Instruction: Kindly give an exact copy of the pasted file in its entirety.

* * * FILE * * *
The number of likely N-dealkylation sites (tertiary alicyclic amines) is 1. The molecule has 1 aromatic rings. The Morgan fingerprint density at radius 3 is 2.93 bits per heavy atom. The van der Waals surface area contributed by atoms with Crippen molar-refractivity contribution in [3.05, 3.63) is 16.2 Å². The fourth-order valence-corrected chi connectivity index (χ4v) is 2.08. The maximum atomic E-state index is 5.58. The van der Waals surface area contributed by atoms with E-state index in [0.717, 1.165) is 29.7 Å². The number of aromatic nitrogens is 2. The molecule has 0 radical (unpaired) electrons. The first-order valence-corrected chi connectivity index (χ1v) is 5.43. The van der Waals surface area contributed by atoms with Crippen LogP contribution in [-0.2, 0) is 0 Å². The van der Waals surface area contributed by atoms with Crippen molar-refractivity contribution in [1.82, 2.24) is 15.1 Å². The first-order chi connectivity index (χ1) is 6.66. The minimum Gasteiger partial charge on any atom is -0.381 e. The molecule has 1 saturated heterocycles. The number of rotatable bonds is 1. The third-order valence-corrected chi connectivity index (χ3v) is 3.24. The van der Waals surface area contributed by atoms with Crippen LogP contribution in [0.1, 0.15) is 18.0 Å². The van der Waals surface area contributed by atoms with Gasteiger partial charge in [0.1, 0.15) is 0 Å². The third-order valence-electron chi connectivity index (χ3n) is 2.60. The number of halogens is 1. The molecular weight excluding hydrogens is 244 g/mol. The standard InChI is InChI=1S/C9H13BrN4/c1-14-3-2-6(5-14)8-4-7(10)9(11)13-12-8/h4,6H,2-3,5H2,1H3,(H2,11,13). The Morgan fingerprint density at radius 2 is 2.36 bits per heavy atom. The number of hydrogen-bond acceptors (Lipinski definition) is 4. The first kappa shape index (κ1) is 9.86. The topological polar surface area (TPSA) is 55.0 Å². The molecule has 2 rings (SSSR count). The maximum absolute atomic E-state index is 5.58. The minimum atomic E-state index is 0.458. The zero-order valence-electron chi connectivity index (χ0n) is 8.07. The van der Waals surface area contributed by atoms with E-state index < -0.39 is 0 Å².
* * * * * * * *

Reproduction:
The number of likely N-dealkylation sites (tertiary alicyclic amines) is 1. The molecule has 1 aromatic rings. The Morgan fingerprint density at radius 3 is 2.93 bits per heavy atom. The van der Waals surface area contributed by atoms with Crippen molar-refractivity contribution in [3.05, 3.63) is 16.2 Å². The fourth-order valence-corrected chi connectivity index (χ4v) is 2.08. The maximum atomic E-state index is 5.58. The van der Waals surface area contributed by atoms with E-state index in [0.717, 1.165) is 29.7 Å². The number of aromatic nitrogens is 2. The molecule has 0 radical (unpaired) electrons. The first-order valence-corrected chi connectivity index (χ1v) is 5.43. The van der Waals surface area contributed by atoms with Crippen LogP contribution in [-0.2, 0) is 0 Å². The van der Waals surface area contributed by atoms with Crippen molar-refractivity contribution in [1.82, 2.24) is 15.1 Å². The first-order chi connectivity index (χ1) is 6.66. The minimum Gasteiger partial charge on any atom is -0.381 e. The molecule has 1 saturated heterocycles. The number of rotatable bonds is 1. The third-order valence-corrected chi connectivity index (χ3v) is 3.24. The van der Waals surface area contributed by atoms with Crippen LogP contribution in [0.1, 0.15) is 18.0 Å². The van der Waals surface area contributed by atoms with Gasteiger partial charge in [0.1, 0.15) is 0 Å². The third-order valence-electron chi connectivity index (χ3n) is 2.60. The number of halogens is 1. The molecular weight excluding hydrogens is 244 g/mol. The standard InChI is InChI=1S/C9H13BrN4/c1-14-3-2-6(5-14)8-4-7(10)9(11)13-12-8/h4,6H,2-3,5H2,1H3,(H2,11,13). The Morgan fingerprint density at radius 2 is 2.36 bits per heavy atom. The number of hydrogen-bond acceptors (Lipinski definition) is 4. The first kappa shape index (κ1) is 9.86. The topological polar surface area (TPSA) is 55.0 Å². The molecule has 2 rings (SSSR count). The maximum absolute atomic E-state index is 5.58. The minimum atomic E-state index is 0.458. The zero-order valence-electron chi connectivity index (χ0n) is 8.07. The van der Waals surface area contributed by atoms with E-state index < -0.39 is 0 Å².